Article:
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I often jokingly say, “I don’t believe in reincarnation, but if I did, I’d like to be reincarnated as a dancer.”  I am not a dancer, but I am a music teacher.  One of my joys as an elementary general music teacher is choreographing routines to go with recorded music or assigning motions to the songs my students sing in class.  The students seem to learn music faster and with greater understanding when the music is connected to some sort of movement—preferably expressive movement.

These movements paired with the unthreatening audience of elementary-aged children help me release some inhibitions and teach with greater musicality.  Speaking to children in terms of dynamics, musical phrases, articulation and style is far less effective than modeling expression with voice and body.  The latter also invites the young musicians to feel the music for themselves.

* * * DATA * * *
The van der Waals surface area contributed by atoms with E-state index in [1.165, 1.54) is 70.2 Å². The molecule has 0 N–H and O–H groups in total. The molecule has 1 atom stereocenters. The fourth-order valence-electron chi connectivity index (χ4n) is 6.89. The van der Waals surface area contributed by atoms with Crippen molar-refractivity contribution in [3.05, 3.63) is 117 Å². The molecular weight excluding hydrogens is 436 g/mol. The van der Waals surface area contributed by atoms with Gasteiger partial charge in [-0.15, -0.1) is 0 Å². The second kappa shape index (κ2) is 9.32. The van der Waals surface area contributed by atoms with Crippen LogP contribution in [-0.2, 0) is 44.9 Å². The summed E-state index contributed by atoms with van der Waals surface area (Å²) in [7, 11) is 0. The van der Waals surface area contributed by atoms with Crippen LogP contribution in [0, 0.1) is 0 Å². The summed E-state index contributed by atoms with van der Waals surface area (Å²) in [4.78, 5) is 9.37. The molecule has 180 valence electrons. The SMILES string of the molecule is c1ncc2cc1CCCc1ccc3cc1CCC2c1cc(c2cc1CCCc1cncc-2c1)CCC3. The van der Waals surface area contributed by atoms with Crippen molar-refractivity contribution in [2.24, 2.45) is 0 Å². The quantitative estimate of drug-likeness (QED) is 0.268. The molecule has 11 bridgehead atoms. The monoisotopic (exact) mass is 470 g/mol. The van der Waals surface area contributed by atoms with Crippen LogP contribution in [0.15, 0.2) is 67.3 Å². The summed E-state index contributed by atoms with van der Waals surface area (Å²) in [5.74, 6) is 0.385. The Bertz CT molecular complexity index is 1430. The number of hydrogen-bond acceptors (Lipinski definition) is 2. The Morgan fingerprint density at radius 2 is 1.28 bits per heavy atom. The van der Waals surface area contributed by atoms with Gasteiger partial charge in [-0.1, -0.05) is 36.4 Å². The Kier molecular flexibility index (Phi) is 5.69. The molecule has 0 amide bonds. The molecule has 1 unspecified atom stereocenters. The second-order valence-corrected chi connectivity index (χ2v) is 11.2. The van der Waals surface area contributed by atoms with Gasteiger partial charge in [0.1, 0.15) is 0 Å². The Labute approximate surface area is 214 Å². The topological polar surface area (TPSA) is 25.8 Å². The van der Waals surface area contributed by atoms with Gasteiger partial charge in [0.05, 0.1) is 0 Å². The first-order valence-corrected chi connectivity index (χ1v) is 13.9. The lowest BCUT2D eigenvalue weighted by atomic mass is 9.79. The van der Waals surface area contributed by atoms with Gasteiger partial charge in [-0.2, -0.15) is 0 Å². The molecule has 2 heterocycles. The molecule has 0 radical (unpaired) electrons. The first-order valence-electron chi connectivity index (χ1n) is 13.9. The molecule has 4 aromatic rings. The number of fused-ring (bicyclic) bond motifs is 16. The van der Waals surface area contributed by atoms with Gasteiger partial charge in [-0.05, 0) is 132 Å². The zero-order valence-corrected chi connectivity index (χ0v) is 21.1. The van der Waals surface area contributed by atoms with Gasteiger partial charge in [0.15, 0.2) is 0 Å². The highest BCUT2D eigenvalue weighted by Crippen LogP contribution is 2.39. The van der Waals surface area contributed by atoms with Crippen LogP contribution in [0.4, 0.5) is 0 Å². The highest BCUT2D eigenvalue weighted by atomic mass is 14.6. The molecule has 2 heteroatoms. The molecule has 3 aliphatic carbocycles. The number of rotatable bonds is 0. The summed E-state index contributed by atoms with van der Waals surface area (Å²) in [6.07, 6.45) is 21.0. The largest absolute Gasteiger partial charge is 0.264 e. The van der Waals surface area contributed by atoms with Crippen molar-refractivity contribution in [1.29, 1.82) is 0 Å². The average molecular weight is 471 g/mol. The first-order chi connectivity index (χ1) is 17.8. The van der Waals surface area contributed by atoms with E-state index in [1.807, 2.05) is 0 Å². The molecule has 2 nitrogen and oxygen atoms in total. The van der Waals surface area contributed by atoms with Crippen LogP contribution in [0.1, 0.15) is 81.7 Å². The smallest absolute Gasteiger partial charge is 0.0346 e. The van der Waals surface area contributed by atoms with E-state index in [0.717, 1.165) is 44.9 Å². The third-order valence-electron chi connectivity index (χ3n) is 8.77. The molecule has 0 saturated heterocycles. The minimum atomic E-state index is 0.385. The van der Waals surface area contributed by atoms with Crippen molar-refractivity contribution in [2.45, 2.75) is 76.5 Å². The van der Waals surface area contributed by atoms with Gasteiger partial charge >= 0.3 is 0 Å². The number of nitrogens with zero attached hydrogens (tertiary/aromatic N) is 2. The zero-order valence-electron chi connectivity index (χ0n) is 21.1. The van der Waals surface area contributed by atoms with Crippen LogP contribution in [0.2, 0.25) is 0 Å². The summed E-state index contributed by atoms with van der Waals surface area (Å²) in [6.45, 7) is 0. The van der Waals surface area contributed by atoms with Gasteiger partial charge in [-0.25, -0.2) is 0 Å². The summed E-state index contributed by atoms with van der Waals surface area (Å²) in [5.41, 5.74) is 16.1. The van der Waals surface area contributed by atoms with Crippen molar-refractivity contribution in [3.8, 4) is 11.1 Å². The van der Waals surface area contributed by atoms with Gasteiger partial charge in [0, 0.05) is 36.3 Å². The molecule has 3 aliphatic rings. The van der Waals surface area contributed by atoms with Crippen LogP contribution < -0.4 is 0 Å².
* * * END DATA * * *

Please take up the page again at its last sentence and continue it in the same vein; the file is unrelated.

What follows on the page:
If I were not an elementary music teacher, I doubt I would have explored my ability to create expressive movements.  Adults seldom use this learning modality.  Although I take the whole-body approach when preparing lessons for school, if I’m learning and studying for non-school-related endeavors, I seem to solely rely upon a cognitive approach.  Why not employ my whole body when memorizing God’s Word?